The U.S. aerospace and defense sector is on pins and needles. No one can exactly pin-point it, but there is a whiff of big change in the air, the expectations of a pivotal shift in the sector’s fortunes. With all eyes on the revolt in the Middle East, and budget battles in the Midwest, everyone is waiting for the next shoe to drop.
Lockheed Martin’s CEO, Robert Stevens, captured the strange juncture we find ourselves at now: “There is, and will be, sustained pressure on economic resources at a time when the global security challenges are growing and becoming more complicated,” Stevens said in a 2010 interview in Defense News.
In other words, the world is becoming destabilized, while the United States is saddled with heavy public sector debt, and a vigorous political movement, the Tea Party, that wants to reduce that debt by shrinking the role of government. That push, and pull, will probably define the difficult outlook strategic planners in the aerospace and defense sector face in the coming months.
We are probably in the early stages of a reshuffling of the global order, not unlike what we faced in the early 1930s and 1980s. What comes out at the other end of the pipeline in ten or fifteen years is going to look very different from what we are seeing today. We came through the years of what some economists now call the Great Moderation — the 25 year stretch of political and economic stability from 1983 through 2007 — a little spoiled by our success at reaching full employment, price stability, and global military domination. It was inevitable those “good old days” would end, and they did with a hard crash. We will be picking up the pieces for some time. Nothing moves in a straight line forever.
We may well see the future right now in the debate over the Continuing Resolution here in Washington, and the pitched political battles concerning government finances in Wisconsin, Ohio and other big states. Government finances, and sovereign debt, are in play as high unemployment and falling incomes put a hard bite on spending. When operations like the All Volunteer Force, state governments in Wisconsin or Ohio or New Jersey, or the federal energy department were relatively small, and the private sector was clocking quarter after quarter of solid growth, those operations were affordable. They may not be any more.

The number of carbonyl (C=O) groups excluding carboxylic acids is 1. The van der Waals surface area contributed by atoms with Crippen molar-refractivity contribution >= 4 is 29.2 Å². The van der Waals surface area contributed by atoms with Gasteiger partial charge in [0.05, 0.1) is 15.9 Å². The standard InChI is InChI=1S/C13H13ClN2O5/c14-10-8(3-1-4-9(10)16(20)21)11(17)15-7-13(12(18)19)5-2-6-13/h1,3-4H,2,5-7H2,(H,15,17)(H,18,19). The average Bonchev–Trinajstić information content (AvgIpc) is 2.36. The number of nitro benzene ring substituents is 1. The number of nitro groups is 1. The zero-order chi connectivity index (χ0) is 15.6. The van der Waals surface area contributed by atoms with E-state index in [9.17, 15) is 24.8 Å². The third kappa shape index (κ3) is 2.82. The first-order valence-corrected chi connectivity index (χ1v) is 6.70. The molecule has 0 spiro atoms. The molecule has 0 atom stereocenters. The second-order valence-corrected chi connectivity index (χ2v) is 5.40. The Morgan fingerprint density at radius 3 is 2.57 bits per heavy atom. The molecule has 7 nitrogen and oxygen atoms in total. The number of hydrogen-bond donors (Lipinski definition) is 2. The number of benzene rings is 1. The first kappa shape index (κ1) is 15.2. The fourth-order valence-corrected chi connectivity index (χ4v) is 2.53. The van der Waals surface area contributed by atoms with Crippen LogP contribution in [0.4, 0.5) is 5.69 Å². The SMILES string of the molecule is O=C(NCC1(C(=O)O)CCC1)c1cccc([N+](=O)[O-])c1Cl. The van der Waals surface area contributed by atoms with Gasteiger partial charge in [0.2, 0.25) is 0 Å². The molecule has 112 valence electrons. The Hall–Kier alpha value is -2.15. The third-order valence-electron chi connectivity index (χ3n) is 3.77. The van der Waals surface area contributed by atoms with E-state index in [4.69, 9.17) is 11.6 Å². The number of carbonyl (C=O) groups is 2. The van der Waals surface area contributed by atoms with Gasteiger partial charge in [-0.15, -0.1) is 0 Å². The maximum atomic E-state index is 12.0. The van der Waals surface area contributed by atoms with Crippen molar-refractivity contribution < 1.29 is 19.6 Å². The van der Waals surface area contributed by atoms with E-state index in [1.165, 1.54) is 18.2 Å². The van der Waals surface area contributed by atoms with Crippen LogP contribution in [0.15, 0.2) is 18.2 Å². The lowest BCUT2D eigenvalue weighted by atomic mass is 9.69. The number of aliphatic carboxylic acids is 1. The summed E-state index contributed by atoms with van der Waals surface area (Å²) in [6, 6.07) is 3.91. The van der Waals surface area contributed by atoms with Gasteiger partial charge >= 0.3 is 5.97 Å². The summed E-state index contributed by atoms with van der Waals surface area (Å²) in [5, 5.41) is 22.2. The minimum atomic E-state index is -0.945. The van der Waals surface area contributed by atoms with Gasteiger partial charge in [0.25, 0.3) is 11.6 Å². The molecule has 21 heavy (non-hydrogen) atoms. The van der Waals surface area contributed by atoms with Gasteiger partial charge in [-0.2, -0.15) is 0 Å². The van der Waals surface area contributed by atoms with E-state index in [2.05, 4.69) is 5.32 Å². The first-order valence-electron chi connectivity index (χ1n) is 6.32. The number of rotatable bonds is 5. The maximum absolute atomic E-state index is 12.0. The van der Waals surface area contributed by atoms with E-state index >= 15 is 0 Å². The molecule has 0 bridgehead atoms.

At the same time, the world’s central banks, including our very own Federal Reserve Board, continue to print money at a dizzying pace, fueling rising energy and food prices. If these easy money policies continue they may touch off even more dangerous economic dislocations should broad-based inflation and short and long term interest rates spike higher.
That is the push Bob Stevens referred to in his interview. The pull is the apparent breakdown of the Pax Americana that dominated the world after the fall of the Berlin Wall. And that breakdown is across the spectrum, in the economic, political and military realms. From imploding pro-American governments in the Middle East to rollouts of high-end fighters in China to the falling U.S. dollar, the old comfortable world we had feels like it is slipping away.
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